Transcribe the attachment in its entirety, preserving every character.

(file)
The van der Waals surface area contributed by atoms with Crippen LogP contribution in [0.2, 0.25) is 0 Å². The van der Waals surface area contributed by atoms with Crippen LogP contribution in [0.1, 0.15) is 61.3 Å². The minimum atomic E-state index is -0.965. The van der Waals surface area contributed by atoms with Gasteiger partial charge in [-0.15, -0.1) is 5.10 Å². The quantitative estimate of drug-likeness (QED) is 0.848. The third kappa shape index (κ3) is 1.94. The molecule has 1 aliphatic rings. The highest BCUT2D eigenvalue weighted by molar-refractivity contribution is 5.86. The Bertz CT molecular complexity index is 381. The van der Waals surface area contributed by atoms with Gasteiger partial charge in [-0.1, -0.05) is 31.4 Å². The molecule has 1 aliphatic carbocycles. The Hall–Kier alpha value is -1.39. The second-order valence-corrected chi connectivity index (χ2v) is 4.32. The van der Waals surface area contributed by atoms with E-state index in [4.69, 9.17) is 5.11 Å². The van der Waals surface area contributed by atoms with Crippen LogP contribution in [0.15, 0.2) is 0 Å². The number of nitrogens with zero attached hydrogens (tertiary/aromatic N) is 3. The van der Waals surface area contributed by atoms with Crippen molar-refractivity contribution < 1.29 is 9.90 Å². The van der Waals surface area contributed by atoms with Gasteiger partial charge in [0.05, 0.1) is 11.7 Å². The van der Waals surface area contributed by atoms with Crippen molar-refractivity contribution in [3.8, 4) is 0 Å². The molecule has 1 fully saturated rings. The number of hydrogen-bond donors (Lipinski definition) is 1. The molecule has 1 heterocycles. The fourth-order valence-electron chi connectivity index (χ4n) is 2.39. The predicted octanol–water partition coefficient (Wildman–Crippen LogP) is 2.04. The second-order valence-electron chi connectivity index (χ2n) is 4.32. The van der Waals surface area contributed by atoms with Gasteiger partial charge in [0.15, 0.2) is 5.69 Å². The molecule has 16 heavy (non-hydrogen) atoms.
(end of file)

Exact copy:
The van der Waals surface area contributed by atoms with Crippen LogP contribution in [0.2, 0.25) is 0 Å². The van der Waals surface area contributed by atoms with Crippen LogP contribution in [0.1, 0.15) is 61.3 Å². The minimum atomic E-state index is -0.965. The van der Waals surface area contributed by atoms with Gasteiger partial charge in [-0.15, -0.1) is 5.10 Å². The quantitative estimate of drug-likeness (QED) is 0.848. The third kappa shape index (κ3) is 1.94. The molecule has 1 aliphatic rings. The highest BCUT2D eigenvalue weighted by molar-refractivity contribution is 5.86. The Bertz CT molecular complexity index is 381. The van der Waals surface area contributed by atoms with Gasteiger partial charge in [-0.1, -0.05) is 31.4 Å². The molecule has 1 aliphatic carbocycles. The Hall–Kier alpha value is -1.39. The second-order valence-corrected chi connectivity index (χ2v) is 4.32. The van der Waals surface area contributed by atoms with E-state index in [4.69, 9.17) is 5.11 Å². The van der Waals surface area contributed by atoms with Crippen LogP contribution in [0.15, 0.2) is 0 Å². The number of nitrogens with zero attached hydrogens (tertiary/aromatic N) is 3. The van der Waals surface area contributed by atoms with Crippen molar-refractivity contribution < 1.29 is 9.90 Å². The van der Waals surface area contributed by atoms with Gasteiger partial charge in [0.05, 0.1) is 11.7 Å². The van der Waals surface area contributed by atoms with Crippen molar-refractivity contribution in [3.8, 4) is 0 Å². The molecule has 1 fully saturated rings. The number of hydrogen-bond donors (Lipinski definition) is 1. The molecule has 1 heterocycles. The fourth-order valence-electron chi connectivity index (χ4n) is 2.39. The predicted octanol–water partition coefficient (Wildman–Crippen LogP) is 2.04. The second-order valence-electron chi connectivity index (χ2n) is 4.32. The van der Waals surface area contributed by atoms with Gasteiger partial charge in [0.15, 0.2) is 5.69 Å². The molecule has 16 heavy (non-hydrogen) atoms.